integer on Wed, 5 Apr 2000 18:16:26 +0200 (CEST)

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<nettime> [ot] [!nt] \n2+0\

there's an element of truth to the idea that a person consists of their
relationships, though it might sound strange at first. we are profoundly
influenced by the people with whom we associate, whether by choice or
not, and they are affected by us. humans are such communicative
creatures, and so interdependent, that the formation or dissolution of a
friendship can change one's entire outlook on life.

we feel the need to communicate with each other, and humans are
generally so adept at employing great varieties of linguistic elements
as the written word, speech, facial expression, body language, and such,
in the formation of interpersonal links.

each relationship that we have has a characteristic ideal distance of
some kind. although we hesitate to consider this analogous to an actual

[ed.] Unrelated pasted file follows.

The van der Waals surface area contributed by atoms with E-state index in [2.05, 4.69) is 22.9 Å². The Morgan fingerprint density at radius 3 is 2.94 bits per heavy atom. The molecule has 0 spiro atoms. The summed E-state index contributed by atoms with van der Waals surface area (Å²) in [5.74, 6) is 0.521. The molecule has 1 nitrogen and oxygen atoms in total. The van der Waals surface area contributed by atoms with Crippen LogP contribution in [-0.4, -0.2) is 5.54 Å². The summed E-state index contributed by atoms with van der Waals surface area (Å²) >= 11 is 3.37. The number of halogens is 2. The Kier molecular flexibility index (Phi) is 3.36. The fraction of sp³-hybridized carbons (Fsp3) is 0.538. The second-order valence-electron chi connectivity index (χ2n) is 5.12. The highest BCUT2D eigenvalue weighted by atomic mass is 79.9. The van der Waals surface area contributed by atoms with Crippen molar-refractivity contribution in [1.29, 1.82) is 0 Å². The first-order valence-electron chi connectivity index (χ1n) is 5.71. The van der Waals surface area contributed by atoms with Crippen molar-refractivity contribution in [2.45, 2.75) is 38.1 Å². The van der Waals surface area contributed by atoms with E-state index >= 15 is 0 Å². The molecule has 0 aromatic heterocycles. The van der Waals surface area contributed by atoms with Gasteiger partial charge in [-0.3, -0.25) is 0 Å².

physical distance, such a comparison might be not entirely misplaced.
when we feel a dislike for someone, the reason is that the actual
"distance" between us and that person is too small right now and we
experience and express a repulsion in order to adjust the distance. on
the other hand, when we find ourselves attracted to someone, it is
because the actual distance between is larger than we wish it to be and
we, consciously or unconsciously, put in an effort to lessen the

i've often wondered why the bible story chose to describe jesus as
having twelve disciples surrounding him, since this is precisely the
number of equi-distant relationships that can be arrayed around a single
entity, like in packing oranges. 

http://"`!` = regard THE PEOPLE az `!` = regard GOD"

consciously, did put in an effort to lessen the distance.

                                                meeTz ver!f1kat!ěn.     


Netochka Nezvanova
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